The Monts-Dore, part of the Parc Naturel Régional des Volcans d’Auvergne, lie about 50km southwest of Clermont. Volcanic in origin – the main period of activity was around five million years ago – they are much more rugged and more obviously mountainous than their gentler, younger neighbours, the Monts-Dômes. Their centre is the precipitous, plunging valley of the River Dordogne, which rises on the slopes of the Puy de Sancy, at 1885m the highest point in the Massif Central, just above the little town of Le Mont-Dore.
Some 27km southwest of Clermont and about 20km north of Le Mont-Dore, lush pastures and green hills punctuated by the abrupt eruptions of the puys enclose the small village of Orcival. A pretty, popular place, founded by the monks of La Chaise-Dieu in the twelfth century, it makes a suitable base for hiking in the region.
St-Nectaire lies 26km southeast of Orcival, midway between Le Mont-Dore and Issoire. It comprises the old village of St-Nectaire-le-Haut, overlooked by the magnificent Romanesque church of St Nectaire and the tiny spa of St-Nectaire-le-Bas, whose main street is lined with grand but fading belle époque hotels. Among the town’s other curiosities are a couple of caverns, and the Maison du Fromage.
Fifteen or so kilometres south of St-Nectaire, Besse is one of the prettiest and oldest villages in the region. Its fascinating winding streets of lava-built houses – some fifteenth-century – sit atop the valley of the Couze de Pavin, with one of the original fortified town gates still in place at the upper end of the village. Besse became wealthy due to its role as the principal market for the farms on the eastern slopes of the Monts-Dore, and its cooperative is still one of the main producers of St-Nectaire cheese.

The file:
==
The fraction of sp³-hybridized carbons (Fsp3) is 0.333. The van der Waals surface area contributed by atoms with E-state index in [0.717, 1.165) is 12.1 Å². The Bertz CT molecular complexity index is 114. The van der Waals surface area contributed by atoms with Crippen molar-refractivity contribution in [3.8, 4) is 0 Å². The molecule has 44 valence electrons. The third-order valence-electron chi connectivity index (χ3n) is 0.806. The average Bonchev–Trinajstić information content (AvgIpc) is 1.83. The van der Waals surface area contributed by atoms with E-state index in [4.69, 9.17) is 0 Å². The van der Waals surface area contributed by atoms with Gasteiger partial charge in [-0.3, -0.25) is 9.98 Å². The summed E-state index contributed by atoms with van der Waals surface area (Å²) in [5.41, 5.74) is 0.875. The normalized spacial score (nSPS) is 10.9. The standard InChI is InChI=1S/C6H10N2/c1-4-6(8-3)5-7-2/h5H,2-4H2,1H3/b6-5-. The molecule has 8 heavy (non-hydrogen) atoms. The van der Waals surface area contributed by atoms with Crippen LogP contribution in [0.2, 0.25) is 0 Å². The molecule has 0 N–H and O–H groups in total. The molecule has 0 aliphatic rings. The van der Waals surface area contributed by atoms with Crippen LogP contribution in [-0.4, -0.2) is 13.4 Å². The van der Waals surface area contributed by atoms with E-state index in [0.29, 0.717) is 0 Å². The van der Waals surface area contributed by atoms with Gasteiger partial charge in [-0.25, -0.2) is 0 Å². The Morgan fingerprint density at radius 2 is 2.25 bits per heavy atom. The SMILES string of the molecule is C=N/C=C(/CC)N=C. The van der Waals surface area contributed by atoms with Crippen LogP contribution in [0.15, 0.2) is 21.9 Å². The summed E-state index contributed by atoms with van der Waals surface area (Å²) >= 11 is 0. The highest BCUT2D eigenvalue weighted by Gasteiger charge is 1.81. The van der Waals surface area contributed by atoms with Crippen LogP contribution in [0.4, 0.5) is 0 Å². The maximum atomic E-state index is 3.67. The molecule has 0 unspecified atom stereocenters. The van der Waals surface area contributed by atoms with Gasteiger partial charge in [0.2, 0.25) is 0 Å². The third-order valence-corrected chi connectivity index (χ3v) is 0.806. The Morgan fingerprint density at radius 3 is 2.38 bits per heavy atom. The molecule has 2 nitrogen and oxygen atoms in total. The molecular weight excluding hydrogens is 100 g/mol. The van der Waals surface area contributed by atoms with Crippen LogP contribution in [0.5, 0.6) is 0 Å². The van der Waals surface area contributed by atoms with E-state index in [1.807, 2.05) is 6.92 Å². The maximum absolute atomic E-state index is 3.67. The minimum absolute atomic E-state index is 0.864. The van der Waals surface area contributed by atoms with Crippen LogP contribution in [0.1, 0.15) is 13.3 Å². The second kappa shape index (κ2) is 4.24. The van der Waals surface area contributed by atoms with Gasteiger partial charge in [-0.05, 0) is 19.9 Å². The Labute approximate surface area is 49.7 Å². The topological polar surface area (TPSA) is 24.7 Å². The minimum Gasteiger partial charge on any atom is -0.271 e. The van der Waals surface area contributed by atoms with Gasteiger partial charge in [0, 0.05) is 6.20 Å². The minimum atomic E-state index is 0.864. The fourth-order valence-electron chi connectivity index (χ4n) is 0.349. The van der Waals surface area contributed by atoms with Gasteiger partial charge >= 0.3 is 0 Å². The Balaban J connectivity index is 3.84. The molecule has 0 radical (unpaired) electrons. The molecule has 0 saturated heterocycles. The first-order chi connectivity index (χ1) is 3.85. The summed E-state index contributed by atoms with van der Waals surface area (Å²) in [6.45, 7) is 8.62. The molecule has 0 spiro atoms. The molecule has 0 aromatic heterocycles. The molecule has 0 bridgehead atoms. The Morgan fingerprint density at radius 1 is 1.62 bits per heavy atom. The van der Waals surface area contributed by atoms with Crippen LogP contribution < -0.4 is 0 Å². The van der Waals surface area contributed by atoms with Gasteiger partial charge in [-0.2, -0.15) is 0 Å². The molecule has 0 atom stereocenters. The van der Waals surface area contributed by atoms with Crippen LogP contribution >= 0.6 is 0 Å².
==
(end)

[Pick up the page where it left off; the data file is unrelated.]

The cheese of St-Nectaire has been growing in reputation ever since Louis XIV had it regularly served at his table; only cheeses made from herds grazing in a limited area to the south of the Monts-Dore are entitled to the appellation contrôlée. The cheese is made in two stages. First, a white creamy cheese or tomme is produced. This is matured for two to three months in a cellar at a constant temperature; the resulting mould on the skin produces the characteristic smell, taste and whitish or yellowy-grey colour.
There are two kinds of St-Nectaire cheese: fermier and laitier. The fermier is the strongest and tastiest, and some of it is still made entirely on local farms. Increasingly, however, farmers make the tomme and then sell it on to wholesalers for the refining stage. The laitier is more an “industrial” product, made from the milk of lots of different herds, and then sold onto a cooperative or cheese manufacturer for its final stages.